Operationalising the capability approach for outcome measurement in mental health research

Simon, Judit; Anand, Paul; Gray, Alastair; Rugkåsa, Jorun; Yeeles, Ksenija and Burns, Tom (2013). Operationalising the capability approach for outcome measurement in mental health research. Social Science & Medicine, 98 pp. 187–196.

DOI: https://doi.org/10.1016/j.socscimed.2013.09.019


Amartya Sen’s multidimensional capability approach focuses on the importance of freedoms to be or do things people have reason to value. It is an alternative to standard utilitarian welfarism, the theoretical approach to quality-adjusted life years (QALYs) and cost-utility analyses. Despite the limitations of the utility approach in capturing non-health benefits and broader welfare inequalities, there have been very limited applications of the capability approach in the mental health context where these issues are imperative.

We report the development and application of a multidimensional instrument, the OxCAP-MH, which aims to operationalise the capability approach for outcome measurement in mental health research. The
study was carried out as part of an ongoing programme on community coercion experienced by service users with severe and enduring mental illness being treated using Community Treatment Orders. Capabilities data were collected at baseline in the OCTET RCT for 333 ‘revolving door’ mental health service users who were in involuntary hospital treatment at the time of recruitment in England (2008e2011). The research focused on the identification of capabilities domains most affected by mental illness and their association with socio-demographic and clinical factors and other measures of well-being such as the EQ-5D and Global Assessment of Functioning (GAF) scales.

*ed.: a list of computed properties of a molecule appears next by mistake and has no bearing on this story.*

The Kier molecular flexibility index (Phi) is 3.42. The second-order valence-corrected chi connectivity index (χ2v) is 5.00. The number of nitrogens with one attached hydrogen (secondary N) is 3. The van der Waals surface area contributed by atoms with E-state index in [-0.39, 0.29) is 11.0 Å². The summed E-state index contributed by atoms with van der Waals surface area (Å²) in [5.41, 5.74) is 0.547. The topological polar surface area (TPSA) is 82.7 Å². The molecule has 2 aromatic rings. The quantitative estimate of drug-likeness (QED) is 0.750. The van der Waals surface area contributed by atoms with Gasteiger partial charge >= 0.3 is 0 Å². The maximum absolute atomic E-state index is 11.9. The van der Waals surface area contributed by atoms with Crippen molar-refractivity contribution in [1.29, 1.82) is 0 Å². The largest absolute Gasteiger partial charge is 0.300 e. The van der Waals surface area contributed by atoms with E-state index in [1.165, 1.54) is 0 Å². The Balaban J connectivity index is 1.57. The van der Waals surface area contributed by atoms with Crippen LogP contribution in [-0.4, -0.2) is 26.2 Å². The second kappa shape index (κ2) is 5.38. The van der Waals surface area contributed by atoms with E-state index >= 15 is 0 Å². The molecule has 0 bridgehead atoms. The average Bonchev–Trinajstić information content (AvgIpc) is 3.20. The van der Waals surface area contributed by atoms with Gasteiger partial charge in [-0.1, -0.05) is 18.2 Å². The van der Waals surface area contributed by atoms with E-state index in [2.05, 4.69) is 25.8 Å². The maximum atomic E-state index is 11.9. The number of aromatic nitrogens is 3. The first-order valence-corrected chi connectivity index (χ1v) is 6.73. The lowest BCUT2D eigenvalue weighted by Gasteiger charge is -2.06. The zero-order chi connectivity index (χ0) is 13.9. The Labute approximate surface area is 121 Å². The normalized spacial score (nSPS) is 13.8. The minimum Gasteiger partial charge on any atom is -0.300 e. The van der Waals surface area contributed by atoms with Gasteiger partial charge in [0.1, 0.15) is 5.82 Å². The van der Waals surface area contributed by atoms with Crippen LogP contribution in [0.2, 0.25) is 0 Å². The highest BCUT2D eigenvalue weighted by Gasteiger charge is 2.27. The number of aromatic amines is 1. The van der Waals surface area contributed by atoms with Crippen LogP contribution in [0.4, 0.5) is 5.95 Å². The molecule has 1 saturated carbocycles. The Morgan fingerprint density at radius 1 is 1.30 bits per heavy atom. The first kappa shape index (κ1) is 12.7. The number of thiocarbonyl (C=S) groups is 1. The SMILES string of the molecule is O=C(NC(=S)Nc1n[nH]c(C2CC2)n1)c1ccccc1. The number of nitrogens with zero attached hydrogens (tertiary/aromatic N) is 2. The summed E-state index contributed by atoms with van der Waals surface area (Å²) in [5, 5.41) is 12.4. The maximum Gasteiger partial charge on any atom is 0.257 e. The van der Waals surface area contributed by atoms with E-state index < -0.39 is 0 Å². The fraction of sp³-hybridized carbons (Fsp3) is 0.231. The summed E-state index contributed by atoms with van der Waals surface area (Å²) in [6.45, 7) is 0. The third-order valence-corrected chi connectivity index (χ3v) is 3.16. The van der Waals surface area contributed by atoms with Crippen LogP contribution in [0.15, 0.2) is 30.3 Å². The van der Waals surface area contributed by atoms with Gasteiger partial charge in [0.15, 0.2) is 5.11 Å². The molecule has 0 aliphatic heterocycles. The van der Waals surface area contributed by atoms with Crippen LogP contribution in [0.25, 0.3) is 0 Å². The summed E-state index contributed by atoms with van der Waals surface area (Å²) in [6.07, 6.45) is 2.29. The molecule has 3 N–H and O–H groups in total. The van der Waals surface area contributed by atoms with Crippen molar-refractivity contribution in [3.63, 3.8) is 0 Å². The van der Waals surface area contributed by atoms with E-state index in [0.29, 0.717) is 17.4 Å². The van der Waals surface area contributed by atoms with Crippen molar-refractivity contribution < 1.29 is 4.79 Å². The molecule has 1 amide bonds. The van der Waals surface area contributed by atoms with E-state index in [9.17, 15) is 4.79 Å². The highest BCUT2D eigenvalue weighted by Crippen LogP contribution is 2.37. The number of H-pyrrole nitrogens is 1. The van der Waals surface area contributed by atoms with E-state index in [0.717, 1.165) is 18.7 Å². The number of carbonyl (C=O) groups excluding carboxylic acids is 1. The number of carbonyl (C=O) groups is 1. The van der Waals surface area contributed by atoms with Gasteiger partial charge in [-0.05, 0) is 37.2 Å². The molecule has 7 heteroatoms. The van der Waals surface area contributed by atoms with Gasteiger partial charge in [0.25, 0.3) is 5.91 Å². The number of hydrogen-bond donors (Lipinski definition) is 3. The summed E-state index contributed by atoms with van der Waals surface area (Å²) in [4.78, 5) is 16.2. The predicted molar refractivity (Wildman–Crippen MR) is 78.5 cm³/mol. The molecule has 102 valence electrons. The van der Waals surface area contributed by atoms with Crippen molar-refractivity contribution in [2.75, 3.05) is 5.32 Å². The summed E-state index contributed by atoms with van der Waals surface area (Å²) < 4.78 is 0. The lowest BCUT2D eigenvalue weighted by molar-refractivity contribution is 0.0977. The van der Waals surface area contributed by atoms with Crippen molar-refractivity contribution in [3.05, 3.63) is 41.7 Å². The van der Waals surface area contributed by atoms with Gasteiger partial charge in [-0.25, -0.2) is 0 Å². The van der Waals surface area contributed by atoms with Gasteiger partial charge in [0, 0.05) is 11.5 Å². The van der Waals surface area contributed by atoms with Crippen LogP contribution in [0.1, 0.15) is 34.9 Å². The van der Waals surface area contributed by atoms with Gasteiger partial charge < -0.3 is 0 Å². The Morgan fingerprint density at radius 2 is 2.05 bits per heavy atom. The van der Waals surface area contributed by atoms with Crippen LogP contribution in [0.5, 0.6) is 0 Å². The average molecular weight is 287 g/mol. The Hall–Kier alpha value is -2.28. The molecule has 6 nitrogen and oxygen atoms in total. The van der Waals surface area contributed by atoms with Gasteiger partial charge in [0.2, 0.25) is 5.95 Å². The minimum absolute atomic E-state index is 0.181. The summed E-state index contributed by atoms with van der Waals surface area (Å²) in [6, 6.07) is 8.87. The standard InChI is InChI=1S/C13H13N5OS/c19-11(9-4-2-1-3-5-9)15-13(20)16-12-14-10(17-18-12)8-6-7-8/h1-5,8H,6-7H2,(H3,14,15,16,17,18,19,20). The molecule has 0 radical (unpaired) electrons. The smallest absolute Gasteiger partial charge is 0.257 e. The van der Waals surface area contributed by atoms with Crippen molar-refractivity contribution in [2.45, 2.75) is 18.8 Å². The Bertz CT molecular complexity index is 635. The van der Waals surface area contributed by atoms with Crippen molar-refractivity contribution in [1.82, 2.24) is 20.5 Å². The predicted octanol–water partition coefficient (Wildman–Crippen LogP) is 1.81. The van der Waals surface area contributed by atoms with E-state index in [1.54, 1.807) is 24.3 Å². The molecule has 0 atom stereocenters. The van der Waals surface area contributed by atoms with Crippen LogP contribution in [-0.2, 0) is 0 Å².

The OxCAP-MH item response rate was 90%-68%. There were significant correlations between service users’ overall capability scores and the GAF, EQ-5D VAS and EQ-5D-3L utilities (corr = 0.249, 0.514, 0.415, respectively). The most affected capability domains were: ‘Daily activities’, ‘Influencing local decisions’, ‘Enjoying recreation’, ‘Planning one’s life’ and ‘Discrimination’. Age had a mixed effect, while female service users and those with a primary diagnosis of schizophrenia or longer illness duration reported significantly lower capability scores. The results support the feasibility and validity of directly measuring human capabilities for the mentally ill and the potential for applying the approach to outcome measurement.

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